Internal solitary waves with acoustic applications to the Canadian Arctic and the Scotian shelf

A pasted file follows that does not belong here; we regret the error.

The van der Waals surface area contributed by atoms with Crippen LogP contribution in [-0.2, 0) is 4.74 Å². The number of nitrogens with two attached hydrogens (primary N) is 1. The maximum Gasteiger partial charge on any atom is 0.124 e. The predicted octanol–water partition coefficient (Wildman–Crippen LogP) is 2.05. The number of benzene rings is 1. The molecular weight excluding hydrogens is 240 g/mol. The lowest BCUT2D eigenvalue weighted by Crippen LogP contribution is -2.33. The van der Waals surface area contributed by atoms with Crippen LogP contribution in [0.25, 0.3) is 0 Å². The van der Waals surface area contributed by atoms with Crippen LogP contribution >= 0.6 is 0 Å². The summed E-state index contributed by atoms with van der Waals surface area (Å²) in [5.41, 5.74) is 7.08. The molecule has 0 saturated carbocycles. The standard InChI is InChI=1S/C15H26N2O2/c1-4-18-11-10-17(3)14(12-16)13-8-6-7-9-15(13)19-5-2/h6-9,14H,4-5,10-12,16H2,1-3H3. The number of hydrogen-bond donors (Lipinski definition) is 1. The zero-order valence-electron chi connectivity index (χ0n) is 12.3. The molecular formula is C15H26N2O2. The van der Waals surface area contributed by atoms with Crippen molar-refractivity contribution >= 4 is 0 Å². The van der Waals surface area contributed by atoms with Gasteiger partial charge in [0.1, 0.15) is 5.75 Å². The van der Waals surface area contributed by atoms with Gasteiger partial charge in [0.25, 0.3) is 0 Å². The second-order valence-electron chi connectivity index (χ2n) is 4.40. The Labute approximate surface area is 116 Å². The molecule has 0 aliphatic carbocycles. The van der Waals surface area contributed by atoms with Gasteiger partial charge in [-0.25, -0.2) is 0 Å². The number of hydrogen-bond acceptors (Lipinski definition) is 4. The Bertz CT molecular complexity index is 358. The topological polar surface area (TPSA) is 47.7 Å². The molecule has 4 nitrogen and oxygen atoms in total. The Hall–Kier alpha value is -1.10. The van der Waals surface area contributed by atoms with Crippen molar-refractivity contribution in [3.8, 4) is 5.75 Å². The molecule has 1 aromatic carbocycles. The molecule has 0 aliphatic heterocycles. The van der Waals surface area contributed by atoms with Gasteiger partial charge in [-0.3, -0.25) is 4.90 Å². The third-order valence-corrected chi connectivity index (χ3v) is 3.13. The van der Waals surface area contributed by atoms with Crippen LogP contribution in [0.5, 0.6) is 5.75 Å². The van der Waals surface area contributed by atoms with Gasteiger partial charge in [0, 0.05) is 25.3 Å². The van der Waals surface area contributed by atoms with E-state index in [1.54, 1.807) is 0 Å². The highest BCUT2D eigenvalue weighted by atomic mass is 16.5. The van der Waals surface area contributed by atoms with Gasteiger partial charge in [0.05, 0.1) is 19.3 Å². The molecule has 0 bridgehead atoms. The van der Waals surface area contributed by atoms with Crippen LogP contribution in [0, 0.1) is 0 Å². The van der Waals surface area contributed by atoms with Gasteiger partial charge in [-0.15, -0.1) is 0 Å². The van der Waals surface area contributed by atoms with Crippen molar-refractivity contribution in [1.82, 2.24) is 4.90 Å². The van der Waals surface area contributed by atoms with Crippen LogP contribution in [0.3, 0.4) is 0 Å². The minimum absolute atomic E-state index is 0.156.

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A joint Canadian and Japanese scientific experiment took place from 21 April to 25 May 1992 in Resolute Passage, Northwestern Territories. It gave an opportunity to deploy an acoustic Doppler current profiler (ADCP) on a very stable platform, the land fast ice, and provided the possibility to examine the current regime in three dimensions. It was found that the mean flow of the current in Resolute Passage was small and that the flow was dominated by tidal forcing. The diurnal and semi-diurnal constituents of the tide were found to be the most energetic and the tidal energy was aligned with the orientation of Resolute Passage. High frequency fluctuations of large amplitude were also found in all three components of the velocity field. A model based on the Korteweg deVries equation shows that many of those events are actually solitary waves. The influence of solitary waves on acoustic propagation is investigated both for the Arctic and for the Scotian Shelf. Acoustic modelling shows that, in Resolute Passage, the presence of a solitary wave in the water column had very limited effects on the sound propagation due to the small vertical sound velocity gradients. However, it was found that on the Scotian Shelf, where the sound velocity profile of the undisturbed water is not constant with depth thus allowing for more than one propagation path. The presence of solitary waves on the Scotian Shelf had a dramatic influence on the sound propagation in the water.